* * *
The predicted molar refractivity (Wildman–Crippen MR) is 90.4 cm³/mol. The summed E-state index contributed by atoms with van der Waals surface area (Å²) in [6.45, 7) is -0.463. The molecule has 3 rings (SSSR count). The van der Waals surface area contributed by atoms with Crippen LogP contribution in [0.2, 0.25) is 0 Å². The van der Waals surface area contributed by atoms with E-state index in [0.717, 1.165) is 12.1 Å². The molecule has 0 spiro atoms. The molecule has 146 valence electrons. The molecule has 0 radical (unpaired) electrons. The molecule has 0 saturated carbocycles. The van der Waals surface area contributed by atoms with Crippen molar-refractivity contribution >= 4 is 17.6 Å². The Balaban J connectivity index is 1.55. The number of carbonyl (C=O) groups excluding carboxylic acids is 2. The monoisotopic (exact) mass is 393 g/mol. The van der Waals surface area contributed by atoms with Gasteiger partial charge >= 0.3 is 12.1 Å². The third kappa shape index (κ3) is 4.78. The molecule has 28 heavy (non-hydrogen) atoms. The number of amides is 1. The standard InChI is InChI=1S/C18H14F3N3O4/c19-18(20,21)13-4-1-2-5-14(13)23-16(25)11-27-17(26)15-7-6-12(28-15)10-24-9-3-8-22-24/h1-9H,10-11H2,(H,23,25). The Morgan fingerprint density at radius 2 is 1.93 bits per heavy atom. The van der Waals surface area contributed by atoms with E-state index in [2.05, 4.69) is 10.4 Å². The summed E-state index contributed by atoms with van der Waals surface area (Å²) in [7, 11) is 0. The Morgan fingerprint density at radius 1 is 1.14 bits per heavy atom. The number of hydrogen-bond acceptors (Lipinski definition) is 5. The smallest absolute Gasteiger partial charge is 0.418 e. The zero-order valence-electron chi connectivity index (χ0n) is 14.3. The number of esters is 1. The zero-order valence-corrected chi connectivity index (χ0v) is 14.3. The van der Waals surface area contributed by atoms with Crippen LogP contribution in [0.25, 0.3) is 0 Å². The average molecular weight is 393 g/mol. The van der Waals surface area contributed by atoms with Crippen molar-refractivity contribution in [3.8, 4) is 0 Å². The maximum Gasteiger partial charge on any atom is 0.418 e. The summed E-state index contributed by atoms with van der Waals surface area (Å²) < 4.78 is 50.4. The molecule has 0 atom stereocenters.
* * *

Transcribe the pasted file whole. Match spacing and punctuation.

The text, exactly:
The predicted molar refractivity (Wildman–Crippen MR) is 90.4 cm³/mol. The summed E-state index contributed by atoms with van der Waals surface area (Å²) in [6.45, 7) is -0.463. The molecule has 3 rings (SSSR count). The van der Waals surface area contributed by atoms with Crippen LogP contribution in [0.2, 0.25) is 0 Å². The van der Waals surface area contributed by atoms with E-state index in [0.717, 1.165) is 12.1 Å². The molecule has 0 spiro atoms. The molecule has 146 valence electrons. The molecule has 0 radical (unpaired) electrons. The molecule has 0 saturated carbocycles. The van der Waals surface area contributed by atoms with Crippen molar-refractivity contribution >= 4 is 17.6 Å². The Balaban J connectivity index is 1.55. The number of carbonyl (C=O) groups excluding carboxylic acids is 2. The monoisotopic (exact) mass is 393 g/mol. The van der Waals surface area contributed by atoms with Gasteiger partial charge >= 0.3 is 12.1 Å². The third kappa shape index (κ3) is 4.78. The molecule has 28 heavy (non-hydrogen) atoms. The number of amides is 1. The standard InChI is InChI=1S/C18H14F3N3O4/c19-18(20,21)13-4-1-2-5-14(13)23-16(25)11-27-17(26)15-7-6-12(28-15)10-24-9-3-8-22-24/h1-9H,10-11H2,(H,23,25). The Morgan fingerprint density at radius 2 is 1.93 bits per heavy atom. The van der Waals surface area contributed by atoms with E-state index in [2.05, 4.69) is 10.4 Å². The summed E-state index contributed by atoms with van der Waals surface area (Å²) in [7, 11) is 0. The Morgan fingerprint density at radius 1 is 1.14 bits per heavy atom. The number of hydrogen-bond acceptors (Lipinski definition) is 5. The smallest absolute Gasteiger partial charge is 0.418 e. The zero-order valence-electron chi connectivity index (χ0n) is 14.3. The number of esters is 1. The zero-order valence-corrected chi connectivity index (χ0v) is 14.3. The van der Waals surface area contributed by atoms with Crippen LogP contribution in [0.25, 0.3) is 0 Å². The average molecular weight is 393 g/mol. The van der Waals surface area contributed by atoms with Crippen molar-refractivity contribution in [3.8, 4) is 0 Å². The maximum Gasteiger partial charge on any atom is 0.418 e. The summed E-state index contributed by atoms with van der Waals surface area (Å²) < 4.78 is 50.4. The molecule has 0 atom stereocenters.